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Winchester Cathedral Choir & David Hill - Blow: Anthems (2006)

Classic | Author: SELMER | 5-04-2018, 08:10
Winchester Cathedral Choir & David Hill - Blow: Anthems (2006)
Artist: Winchester Cathedral Choir & David Hill
Title Of Album: John Blow: Anthems
Year Of Release: 1995 / 2006
Label: Hyperion
Country: UK
Genre: Classical
Quality: APE (*image + .cue, log, artwork)
Bitrate: Lossless
Time: 01:56:23
Full Size: 455 MB






Tracklist:

CD 1
01 God Spake Sometime in Visions for soloists, chorus & orchestra
02 How Doth the City Sit Solitary
03 The Lord is My Shepherd
04 God is our Hope and Strength
05 I Beheld, and Lo! A Great Multitude
06 Turn Thee unto Me, O Lord
07 Blessed is the Man that hath not Walked

CD 2
01 Lift up Your Heads, O Ye Gates
02 O Lord, I Have Sinned
03 O Give Thanks Unto the Lord, for He Is Gracious
04 O Lord, Thou Hast Searched Me Out and Known Me
05 Cry Aloud and Spare Not
06 Lord, Who Shall Dwell in Thy Tabernacle?
07 I Said in the Cutting Off of My Days

Have you ever been in the position where there was a CD or a book you intended to add to your library, but when you eventually get round to it (if you do at all), it has been withdrawn? This has been exactly my situation with this set of anthems, but in this case my sins of omission have been rewarded not with disappointment but with the wanted item landing on my doorstep as one of Hyperion’s two-for-one Dyadd reissues. The gods do occasionally smile on mere mortals.

Recorded in 1995, the set was first featured in Fanfare 19:4; indeed, it carries a blurb from J. F. Weber’s concise review to the effect that these performances “are not likely to be bettered soon.” That has proved true enough, if only because the only one of these anthems to have been recorded since is God spake sometime in visions, a large-scale piece composed for the coronation of James II in 1685, and included on Robert King’s spectacular “Coronation of George II” reconstruction (25:4). Where I do take issue with my colleague is his description of God is our hope and strength as a “full” anthem of the kind written during the reign of Charles I. In fact, while harking back to polyphonic models and owing a debt to the style, it includes a verse passage for eight soloists.

The remaining anthems fall into the category of either the “verse” type with chorus or the modern “symphony” anthem with passages for soloists and choir, prefaced by an introduction for strings (or in the case of Lord, who shall dwell? recorders and strings), and interspersed with instrumental ritornellos. Frequently, these often extended “symphonies” are notable in their own right, as in the case of The Lord is my shepherd, where the sweetness of the opening leads into a setting of Psalm 23 of great beauty, or that of Blessed is the man, with its exquisite concluding suspensions. But there is not one of these anthems as a whole that falls short of a high level of inspiration and craftsmanship, whether one considers the bold harmonic progressions and modulations (listen, for example, to the chromaticism and hovering between G Minor and D Minor in Lift up your heads), rhythmic subtlety (as in God is our hope and strength), or the numerous examples of a response to text that pronounces Blow as scarcely less a master of setting the English language than Purcell. Equally as impressive is his handling of large structures, an achievement above all notable in O give thanks, where the composer achieves a spatial effect akin to the Venetian polychoral style by laying out his verse sections for no fewer than three groups of soloists (TTB, ATB, SATB) in addition to an SATB choir, achieving an extraordinary variety of texture in the words “for his mercy endureth for ever,” which, refrain-like, pervade the psalm.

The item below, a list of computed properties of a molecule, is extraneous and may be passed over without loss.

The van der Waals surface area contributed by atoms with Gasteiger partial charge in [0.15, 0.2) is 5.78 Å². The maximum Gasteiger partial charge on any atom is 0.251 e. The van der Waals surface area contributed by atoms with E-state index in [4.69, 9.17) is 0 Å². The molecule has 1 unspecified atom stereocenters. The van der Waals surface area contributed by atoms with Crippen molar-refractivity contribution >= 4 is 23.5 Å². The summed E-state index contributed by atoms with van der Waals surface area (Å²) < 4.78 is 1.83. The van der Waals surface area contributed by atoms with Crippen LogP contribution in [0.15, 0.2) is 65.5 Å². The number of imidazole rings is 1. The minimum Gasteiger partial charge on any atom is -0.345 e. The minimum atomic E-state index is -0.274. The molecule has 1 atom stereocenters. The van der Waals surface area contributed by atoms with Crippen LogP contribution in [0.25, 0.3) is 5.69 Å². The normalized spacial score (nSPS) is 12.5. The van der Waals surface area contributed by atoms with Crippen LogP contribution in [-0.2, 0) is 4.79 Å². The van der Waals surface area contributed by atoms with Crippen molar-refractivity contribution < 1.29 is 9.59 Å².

In general, I’m more than happy to endorse Weber’s high opinion of the performances, particularly with regard to the Winchester choristers and the instrumental playing. Some of the solo singing might have been more strongly projected and there’s some bleating tenor tone to be endured; but, in general, the principal imported soloists are fine, those drawn from the choir predictably less so. The boy who sings the important treble solo in Turn thee unto me (a lovely anthem) is, however, excellent; he should have been more clearly identified, though he ought to have been discouraged from singing “sowl” for “soul.”

John Blow has suffered from being a contemporary of Purcell; yet, as Peter Holman writes in his customarily scholarly note, he was unquestionably the leading Restoration church composer. This cross section of his anthems convincingly proves why. It is an important and essential addition to any collection of English church music, the 50 percent reduction in price now leaving no further excuse for anyone remotely interested in this field. ~ FANFARE: Brian Robins



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